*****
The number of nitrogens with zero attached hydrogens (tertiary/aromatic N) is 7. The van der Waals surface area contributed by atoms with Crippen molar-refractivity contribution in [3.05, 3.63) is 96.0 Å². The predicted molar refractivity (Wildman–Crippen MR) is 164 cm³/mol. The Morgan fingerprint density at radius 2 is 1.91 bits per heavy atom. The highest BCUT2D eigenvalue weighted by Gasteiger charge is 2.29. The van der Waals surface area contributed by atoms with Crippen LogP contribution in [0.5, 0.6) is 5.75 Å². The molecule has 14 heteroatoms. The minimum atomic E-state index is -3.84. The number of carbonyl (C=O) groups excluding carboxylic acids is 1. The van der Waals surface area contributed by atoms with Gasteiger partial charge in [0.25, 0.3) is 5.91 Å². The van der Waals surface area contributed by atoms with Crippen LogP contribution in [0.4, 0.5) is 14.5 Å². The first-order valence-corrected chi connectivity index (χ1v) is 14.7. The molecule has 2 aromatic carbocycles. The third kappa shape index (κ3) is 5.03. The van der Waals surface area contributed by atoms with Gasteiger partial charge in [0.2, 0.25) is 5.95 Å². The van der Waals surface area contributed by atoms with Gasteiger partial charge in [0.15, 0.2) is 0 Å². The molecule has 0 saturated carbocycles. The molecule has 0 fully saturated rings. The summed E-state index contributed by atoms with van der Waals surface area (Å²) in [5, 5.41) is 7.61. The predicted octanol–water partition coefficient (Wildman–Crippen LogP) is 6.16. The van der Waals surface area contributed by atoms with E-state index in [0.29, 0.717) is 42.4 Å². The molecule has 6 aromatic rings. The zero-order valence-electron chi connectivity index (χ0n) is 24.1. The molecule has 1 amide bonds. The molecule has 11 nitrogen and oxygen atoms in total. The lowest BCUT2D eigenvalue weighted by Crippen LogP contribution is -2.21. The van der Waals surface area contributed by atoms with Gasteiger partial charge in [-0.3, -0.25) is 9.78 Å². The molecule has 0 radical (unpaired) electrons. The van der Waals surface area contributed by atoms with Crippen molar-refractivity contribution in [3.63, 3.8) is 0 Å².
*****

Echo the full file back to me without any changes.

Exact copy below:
The number of nitrogens with zero attached hydrogens (tertiary/aromatic N) is 7. The van der Waals surface area contributed by atoms with Crippen molar-refractivity contribution in [3.05, 3.63) is 96.0 Å². The predicted molar refractivity (Wildman–Crippen MR) is 164 cm³/mol. The Morgan fingerprint density at radius 2 is 1.91 bits per heavy atom. The highest BCUT2D eigenvalue weighted by Gasteiger charge is 2.29. The van der Waals surface area contributed by atoms with Crippen LogP contribution in [0.5, 0.6) is 5.75 Å². The molecule has 14 heteroatoms. The minimum atomic E-state index is -3.84. The number of carbonyl (C=O) groups excluding carboxylic acids is 1. The van der Waals surface area contributed by atoms with Gasteiger partial charge in [0.25, 0.3) is 5.91 Å². The van der Waals surface area contributed by atoms with Crippen LogP contribution in [0.4, 0.5) is 14.5 Å². The first-order valence-corrected chi connectivity index (χ1v) is 14.7. The molecule has 2 aromatic carbocycles. The third kappa shape index (κ3) is 5.03. The van der Waals surface area contributed by atoms with Gasteiger partial charge in [0.2, 0.25) is 5.95 Å². The van der Waals surface area contributed by atoms with Gasteiger partial charge in [0.15, 0.2) is 0 Å². The molecule has 0 saturated carbocycles. The molecule has 0 fully saturated rings. The summed E-state index contributed by atoms with van der Waals surface area (Å²) in [5, 5.41) is 7.61. The predicted octanol–water partition coefficient (Wildman–Crippen LogP) is 6.16. The van der Waals surface area contributed by atoms with E-state index in [0.29, 0.717) is 42.4 Å². The molecule has 6 aromatic rings. The zero-order valence-electron chi connectivity index (χ0n) is 24.1. The molecule has 1 amide bonds. The molecule has 11 nitrogen and oxygen atoms in total. The lowest BCUT2D eigenvalue weighted by Crippen LogP contribution is -2.21. The van der Waals surface area contributed by atoms with Gasteiger partial charge in [-0.3, -0.25) is 9.78 Å². The molecule has 0 radical (unpaired) electrons. The van der Waals surface area contributed by atoms with Crippen molar-refractivity contribution in [3.63, 3.8) is 0 Å².